The final renders of my 3D crowmask plague doctor model. My process involved a lot of bouncing back and forth between Blender and zBrush. I did all of the textures in zBrush and dDo and rendered it using Blender Cycles (see my previous post about the crowmask model).
I recently felt inspired to make a crow-mask plague doctor type character. To complete this project, I used blender, photoshop, zBrush, and dDo. Of course, there’s much more work that could be done, but the focus of this project was the mask itself. I wanted to refresh my skills in porting texture from zBrush to Blender.
First I collected some of my sketches and references, such as the ASMR (the phenomenon when you hear sounds that make your neck/head tingle) youtube channel Ephemeral Rift and his character “Dr. Corvus”.
I loaded up zBrush and sculpted out the shape of the mask. I then took it to blender and cleaned up the resulting geometry because zBrush hardly ever makes geometry that is clean and neat for polygonal modeling techniques.
After cleaning it up, I UV unwrapped the model (UV unwrapping is the process of taking all the 3D “faces” and pointing them to a 2D “painting” for colors and textures). I sent it back into zBrush and got the resolution high enough for me to sculpt in the little details like metal embossing, leather wrinkles, and stitching. I used zBrush’s multimap exporter tools to “extract” the detail off the high resolution model to map it to the low resolution final model.
Next, I took my extracted “maps” into a photoshop plugin called dDo (the legacy version is free, if you want it, scroll to the bottom of their page for the download). dDo is a collection of filters and preset textures that you can apply procedurally to your model to give it dust, scratches, spots, and other dirtyness. It helps create believable textures without spending as much time (good for studio productions under time constraints).
With my finished mask, I roughly modeled up a hat and some clothes to pose for a final render, which you can see above. I used Blender’s cycles rendering engine. I intend to model out an entire character to the same quality as the mask.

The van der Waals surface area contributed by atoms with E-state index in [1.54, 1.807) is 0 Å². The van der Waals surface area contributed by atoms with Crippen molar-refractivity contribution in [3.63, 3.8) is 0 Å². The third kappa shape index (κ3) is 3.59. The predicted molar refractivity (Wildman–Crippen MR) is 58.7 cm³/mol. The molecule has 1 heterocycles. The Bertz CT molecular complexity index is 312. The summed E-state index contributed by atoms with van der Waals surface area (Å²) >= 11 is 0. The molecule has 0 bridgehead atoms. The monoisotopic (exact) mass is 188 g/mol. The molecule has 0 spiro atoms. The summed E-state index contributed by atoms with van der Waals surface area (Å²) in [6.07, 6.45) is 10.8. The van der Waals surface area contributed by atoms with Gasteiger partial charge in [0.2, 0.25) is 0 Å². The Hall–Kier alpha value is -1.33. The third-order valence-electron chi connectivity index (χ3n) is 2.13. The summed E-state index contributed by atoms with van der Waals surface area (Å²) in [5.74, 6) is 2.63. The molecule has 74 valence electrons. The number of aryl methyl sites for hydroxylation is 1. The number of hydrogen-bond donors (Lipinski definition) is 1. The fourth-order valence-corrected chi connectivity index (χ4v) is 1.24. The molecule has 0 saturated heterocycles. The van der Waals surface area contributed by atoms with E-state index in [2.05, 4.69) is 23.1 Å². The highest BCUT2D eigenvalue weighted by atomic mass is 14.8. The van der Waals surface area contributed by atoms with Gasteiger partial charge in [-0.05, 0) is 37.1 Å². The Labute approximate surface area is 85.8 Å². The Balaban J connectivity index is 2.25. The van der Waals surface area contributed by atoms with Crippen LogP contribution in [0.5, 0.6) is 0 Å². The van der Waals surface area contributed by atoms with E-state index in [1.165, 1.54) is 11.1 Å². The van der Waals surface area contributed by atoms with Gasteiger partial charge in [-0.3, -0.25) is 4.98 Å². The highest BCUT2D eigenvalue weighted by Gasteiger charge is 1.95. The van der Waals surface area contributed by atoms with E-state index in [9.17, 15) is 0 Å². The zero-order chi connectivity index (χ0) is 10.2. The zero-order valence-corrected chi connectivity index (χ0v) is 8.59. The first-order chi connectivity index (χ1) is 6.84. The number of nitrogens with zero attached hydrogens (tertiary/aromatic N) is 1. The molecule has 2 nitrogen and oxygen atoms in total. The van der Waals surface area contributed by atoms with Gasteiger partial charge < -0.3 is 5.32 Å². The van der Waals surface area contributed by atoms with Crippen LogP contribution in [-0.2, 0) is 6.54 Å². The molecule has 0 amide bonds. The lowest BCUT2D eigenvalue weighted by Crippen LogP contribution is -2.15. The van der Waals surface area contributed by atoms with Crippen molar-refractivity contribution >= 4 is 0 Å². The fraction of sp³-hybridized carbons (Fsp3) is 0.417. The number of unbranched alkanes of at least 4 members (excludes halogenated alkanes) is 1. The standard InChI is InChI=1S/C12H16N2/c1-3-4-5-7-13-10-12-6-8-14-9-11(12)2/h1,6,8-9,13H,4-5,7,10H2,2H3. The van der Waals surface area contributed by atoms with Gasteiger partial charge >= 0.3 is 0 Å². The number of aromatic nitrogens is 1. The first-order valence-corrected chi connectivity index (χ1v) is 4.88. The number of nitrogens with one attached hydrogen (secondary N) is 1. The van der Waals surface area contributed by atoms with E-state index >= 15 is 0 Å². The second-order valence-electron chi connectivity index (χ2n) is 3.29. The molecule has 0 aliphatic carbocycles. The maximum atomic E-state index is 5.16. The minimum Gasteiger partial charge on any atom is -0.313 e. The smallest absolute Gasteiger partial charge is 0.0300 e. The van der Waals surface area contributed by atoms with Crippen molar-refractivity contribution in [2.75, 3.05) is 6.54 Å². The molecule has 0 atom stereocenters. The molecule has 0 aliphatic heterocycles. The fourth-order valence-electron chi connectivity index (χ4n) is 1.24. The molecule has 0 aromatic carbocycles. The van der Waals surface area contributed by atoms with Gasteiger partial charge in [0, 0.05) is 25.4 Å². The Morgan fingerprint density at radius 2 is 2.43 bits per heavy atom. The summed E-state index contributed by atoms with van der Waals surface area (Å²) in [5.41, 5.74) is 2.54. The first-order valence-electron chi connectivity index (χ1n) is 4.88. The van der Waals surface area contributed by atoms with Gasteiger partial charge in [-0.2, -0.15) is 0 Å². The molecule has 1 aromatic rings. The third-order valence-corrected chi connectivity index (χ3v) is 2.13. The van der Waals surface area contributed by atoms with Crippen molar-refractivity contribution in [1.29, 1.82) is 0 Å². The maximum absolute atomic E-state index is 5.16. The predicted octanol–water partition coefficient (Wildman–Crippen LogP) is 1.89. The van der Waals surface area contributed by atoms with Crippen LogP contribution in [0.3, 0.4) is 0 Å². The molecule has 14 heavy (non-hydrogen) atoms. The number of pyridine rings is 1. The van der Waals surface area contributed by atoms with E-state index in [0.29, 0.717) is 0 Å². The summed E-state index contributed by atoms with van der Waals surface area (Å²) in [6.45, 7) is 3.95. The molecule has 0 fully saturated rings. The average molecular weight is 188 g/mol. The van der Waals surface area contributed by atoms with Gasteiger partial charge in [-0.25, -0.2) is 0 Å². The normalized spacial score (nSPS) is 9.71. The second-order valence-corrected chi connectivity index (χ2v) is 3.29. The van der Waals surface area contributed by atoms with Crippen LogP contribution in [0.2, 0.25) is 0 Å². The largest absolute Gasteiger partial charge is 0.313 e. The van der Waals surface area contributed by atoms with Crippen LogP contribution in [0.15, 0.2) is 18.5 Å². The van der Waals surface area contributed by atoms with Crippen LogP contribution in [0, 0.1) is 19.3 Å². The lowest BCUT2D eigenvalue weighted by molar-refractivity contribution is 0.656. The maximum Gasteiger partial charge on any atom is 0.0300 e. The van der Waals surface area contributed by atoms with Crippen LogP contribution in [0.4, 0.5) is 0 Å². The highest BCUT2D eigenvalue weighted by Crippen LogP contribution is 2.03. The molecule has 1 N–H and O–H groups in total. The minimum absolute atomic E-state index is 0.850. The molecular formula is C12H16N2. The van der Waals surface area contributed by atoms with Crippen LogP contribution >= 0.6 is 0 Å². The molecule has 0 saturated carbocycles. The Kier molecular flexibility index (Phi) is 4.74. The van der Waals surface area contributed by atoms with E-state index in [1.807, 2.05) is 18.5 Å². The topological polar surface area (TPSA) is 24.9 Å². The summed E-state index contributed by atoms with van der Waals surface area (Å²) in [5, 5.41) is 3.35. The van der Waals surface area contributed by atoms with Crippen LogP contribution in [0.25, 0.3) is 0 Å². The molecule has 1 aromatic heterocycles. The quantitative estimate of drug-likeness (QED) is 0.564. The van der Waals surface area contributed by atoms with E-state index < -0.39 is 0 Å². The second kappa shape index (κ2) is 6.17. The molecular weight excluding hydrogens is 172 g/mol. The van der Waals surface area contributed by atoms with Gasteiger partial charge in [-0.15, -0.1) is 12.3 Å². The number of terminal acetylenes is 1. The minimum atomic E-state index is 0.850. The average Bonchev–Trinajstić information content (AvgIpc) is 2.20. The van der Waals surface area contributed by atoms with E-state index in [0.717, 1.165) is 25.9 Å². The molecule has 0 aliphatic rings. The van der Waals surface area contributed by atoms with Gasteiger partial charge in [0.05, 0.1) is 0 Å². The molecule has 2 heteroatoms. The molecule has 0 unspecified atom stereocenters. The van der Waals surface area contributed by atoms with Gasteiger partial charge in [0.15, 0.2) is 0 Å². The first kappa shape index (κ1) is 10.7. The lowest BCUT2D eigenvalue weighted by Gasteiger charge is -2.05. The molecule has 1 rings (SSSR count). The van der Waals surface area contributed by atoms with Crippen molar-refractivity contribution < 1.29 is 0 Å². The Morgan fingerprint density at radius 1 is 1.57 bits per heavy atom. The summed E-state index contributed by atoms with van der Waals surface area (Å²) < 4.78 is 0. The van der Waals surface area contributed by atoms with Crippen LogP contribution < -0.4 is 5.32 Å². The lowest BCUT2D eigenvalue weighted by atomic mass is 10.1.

I’ve been working on my character for too long it seems. I’m getting sick of working on this and I need to take a break but I don’t really feel like getting in to anything else. I also don’t want to forget to finish the character so it’s quite the dilemma.
What I’ve been doing:
I spent a lot of time learning how to make hair in Blender Cycles.
This was my first attempt. I think it looks like a fire aura. Someone else described it as “liquid gold”. Either way, it doesn’t work. The flatness of each hair clump is at the wrong angle on the top of the head, giving her “big Texas hair”
My second attempt yields better results, but the color is flat and boring. It is a good start, however.
To add variety, I added a texture that defines subtle differences in color for each hair, a color-ramp that makes the hairs get more “orange” at the roots to match the fur color, and a mixer to brighten and intensify the highlights. There was something about the hair around where the “widow’s peak” would be that bothered me, and the frizzy hairs along the side were too uniform.
After a lot of tweaking, researching, and obnoxiously long render times, I finally get something I’m pleased with. I have the displeasure of having lower-end computers to work with. I could either have a 12 hour render time, or have her look like she’s in the sparkle-verse. I can’t afford a $1500+ rig.
Next step is to do the fur. Considering how long it took to render the scalp-hair, I’m not too excited for this part. If you’re wondering why her tail is just a “stick” in the last image, it’s because I’m preparing it for the fur layer.
Can I take a break? I want to do some digital paintings of things that aren’t characters. We’ll see about that.
Showcase of various work I’ve done throughout the spring semester.
Top: “Big Tier Monster” from my game dev class group game “Cthulu Cop”
Middle: Marija Kasatova character sculpt (personal project)
Bottom: Annie L’Montreaux, aka “The Witchdoctor”, for my Computer Animation class.
I’ve learned a lot about zbrush in a short period of time. Too bad it is prohibitively expensive for someone like me to use it at home.